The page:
The Firm in the Knowledge Economy: A Theory of the Human-Capital Based Enterprise
Degree GrantorUniversity of Canterbury
Degree NameDoctor of Philosophy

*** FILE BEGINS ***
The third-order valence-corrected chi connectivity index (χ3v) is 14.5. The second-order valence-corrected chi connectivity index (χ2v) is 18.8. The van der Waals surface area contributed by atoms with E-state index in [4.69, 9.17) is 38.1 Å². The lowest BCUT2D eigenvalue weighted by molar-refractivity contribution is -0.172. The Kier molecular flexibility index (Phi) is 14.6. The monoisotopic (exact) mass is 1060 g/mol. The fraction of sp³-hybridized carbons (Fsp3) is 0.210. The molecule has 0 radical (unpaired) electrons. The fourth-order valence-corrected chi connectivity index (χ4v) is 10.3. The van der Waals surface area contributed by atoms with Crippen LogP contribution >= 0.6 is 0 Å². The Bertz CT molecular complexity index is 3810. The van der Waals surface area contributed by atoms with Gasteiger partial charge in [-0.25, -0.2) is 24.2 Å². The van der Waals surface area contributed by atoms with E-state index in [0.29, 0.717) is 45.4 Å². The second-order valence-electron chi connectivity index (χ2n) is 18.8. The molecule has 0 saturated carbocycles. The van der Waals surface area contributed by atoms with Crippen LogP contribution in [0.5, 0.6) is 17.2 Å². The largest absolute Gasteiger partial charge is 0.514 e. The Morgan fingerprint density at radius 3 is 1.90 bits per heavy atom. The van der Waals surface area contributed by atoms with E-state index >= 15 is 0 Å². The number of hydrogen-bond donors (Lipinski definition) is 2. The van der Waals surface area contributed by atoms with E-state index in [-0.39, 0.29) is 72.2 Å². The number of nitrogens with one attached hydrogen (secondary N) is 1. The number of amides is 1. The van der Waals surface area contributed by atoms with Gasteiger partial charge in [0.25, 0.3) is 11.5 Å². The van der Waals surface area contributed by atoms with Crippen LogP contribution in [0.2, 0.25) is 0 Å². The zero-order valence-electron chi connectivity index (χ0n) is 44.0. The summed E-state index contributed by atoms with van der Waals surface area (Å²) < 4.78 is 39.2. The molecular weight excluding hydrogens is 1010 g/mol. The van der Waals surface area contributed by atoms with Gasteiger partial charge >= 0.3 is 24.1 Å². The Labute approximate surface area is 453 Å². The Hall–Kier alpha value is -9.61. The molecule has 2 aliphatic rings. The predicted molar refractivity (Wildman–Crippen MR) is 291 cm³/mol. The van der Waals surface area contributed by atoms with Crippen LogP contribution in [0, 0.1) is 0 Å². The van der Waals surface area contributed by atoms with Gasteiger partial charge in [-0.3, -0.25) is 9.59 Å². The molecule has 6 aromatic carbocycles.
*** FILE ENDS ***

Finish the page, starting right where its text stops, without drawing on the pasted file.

The focus of the thesis is on the firm in the “knowledge economy”. A significant issue for the firm is the increasing importance of human capital in the knowledge economy and thus we examine the theory of the human-capital based firm. In the first section of the Introduction three questions are asked, What is a knowledge economy? How can we measure such an economy? and Can we know if we are in a new economy?, but only the last of them can be answered and only positively for the U.S. After this a brief survey of the theory of the firm literature is given. Chapter 2 argues that the current mainstream approaches to firm do not deal well with the human-capital based firm. Chapter 3 looks in more detail at the two extensions of the Grossman Hart Moore approach to modelling the human-capital based firm. The discussion centres on Brynjolfsson (1994) and Rabin (1993). An error in one of Rabin’s proofs is noted. As these papers are the mainstay of the orthodoxy approach to the human-capital based firm we discuss them in detail as a spring-board to developing a more satisfactory model of the human-capital based firm in the following chapters. Chapter 4 turns to a discussion of the more recent “reference point” approach to the firm. Chapter 5 attempts to apply the reference point approach to the human-capital based firm. Two models are developed. The first suggests that heterogeneity of references matters in determining the outcome when choosing between the use of independent contractors and employees. When preferences are homogeneous, the first best and the optimal level of co-ordination can be achieved. Here the scope of the firm is clear. In some cases the activities of the firm are undertaken in-house while in others an independent contractor is utilised. Heterogeneity of preferences results in outcomes, which include deadweight losses, being determined by both the sign and the size of the change in the benefits to the agents. Both under and over levels of co-ordination can occur. The scope of the firm is inconclusive. This suggests that the organisation of a human capital based firm depends on the “types” of human capital in the firm. Having a homogeneous group of human capital involved in a firm may well lead to a different organisational form than that found in a firm which involves a heterogeneous group of human capital. This issue is examined in the following section of the chapter. A model is developed in which the optimal organisational form is determined by two conditions: 1) a “Make-or-Buy” constraint which picks an independent contractor contract or an employment contract depending on which contractual type results in the optimal of two widgets being chosen and 2) if an employment contract is chosen then the owner of the integrated firm is whoever has the highest “aggrievement level”, and thus will “shade” the most. Some of the conclusions give conditions under which more than one of the possible organisational forms result in the efficient outcome. What the results of Chapter 5 suggest is that a human-capital only firm with heterogeneous human capital is likely to be unstable and thus a long lasting human-capital only firm will consist of homogeneous human capital. A firm which involves heterogeneous human capital will require some “glue”, in the form of non-human capital of some kind, to remain viable. Given the importance of this glue to the firm ownership of the firm by the owner of the non-human capital is likely. Chapter 6 is the conclusion.